When migrating digital documents, as opposed to physical ones, they are actually copied rather than moved. This provides a path for fallback and for verification. The drawback is, of course, that it creates duplicate documents which must be handled. 

Once a document has been migrated, the copy in the old system should either be locked for editing, tagged as migrated or perhaps just deleted. Eventually it will be deleted when the old system is decommissioned, but if not all users have access to the new system yet, the documents need to be available (for viewing) in the old system for a period. In some cases, it has not been technically possible to lock or tag the document, we have solved this by clearly marking inside the document, that this is a view only legacy copy.

If having both copies available for updates a necessity, there are solutions for this. However, it would require something close to real-time synchronization. In most cases, technical solutions do exist, but due to the complexity we would only suggest this if it is absolutely necessary.

Don’t duplicate data

Once a segment of the data has been migrated, new data of this kind in the old system should be avoided. Ideally all work on this segment of documents should be done in the new system, including creation of new content. Although, depending on your choice of segmentation, it may not be possible. Some users who need to create content, may not have access to the new system. If this is the case, it is important to have a migration strategy and/or system to keep track of migrated vs. new documents.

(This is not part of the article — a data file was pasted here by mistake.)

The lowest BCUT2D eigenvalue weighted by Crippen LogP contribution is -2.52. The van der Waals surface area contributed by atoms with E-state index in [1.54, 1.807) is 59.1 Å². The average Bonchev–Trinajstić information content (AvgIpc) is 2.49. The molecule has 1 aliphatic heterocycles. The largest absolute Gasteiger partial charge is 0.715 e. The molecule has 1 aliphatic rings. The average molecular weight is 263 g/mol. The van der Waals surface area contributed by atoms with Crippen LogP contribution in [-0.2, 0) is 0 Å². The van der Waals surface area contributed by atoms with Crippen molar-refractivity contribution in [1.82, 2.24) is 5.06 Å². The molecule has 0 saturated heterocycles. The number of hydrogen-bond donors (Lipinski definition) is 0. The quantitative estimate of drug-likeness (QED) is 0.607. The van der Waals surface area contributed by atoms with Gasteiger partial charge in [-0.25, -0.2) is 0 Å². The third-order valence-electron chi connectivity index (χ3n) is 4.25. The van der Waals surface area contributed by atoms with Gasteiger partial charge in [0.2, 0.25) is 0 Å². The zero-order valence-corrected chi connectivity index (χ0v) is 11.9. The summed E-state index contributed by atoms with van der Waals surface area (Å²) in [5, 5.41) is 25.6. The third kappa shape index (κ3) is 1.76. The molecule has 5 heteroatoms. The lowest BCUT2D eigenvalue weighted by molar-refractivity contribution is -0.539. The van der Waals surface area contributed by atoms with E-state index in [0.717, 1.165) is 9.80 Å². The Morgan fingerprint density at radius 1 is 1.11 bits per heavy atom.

Workload and business continuity

The more often a process must be executed, the greater the need will be for a simple and smooth process. If your migration, for example, requires you to perform a full back-up, shut down the system and import via hand-written scripts, then the process will neither be simple nor smooth. The process that you need is one that can be executed with minimal disruption of normal operations. Think automations and hot imports. 

BENEFITS of incremental migration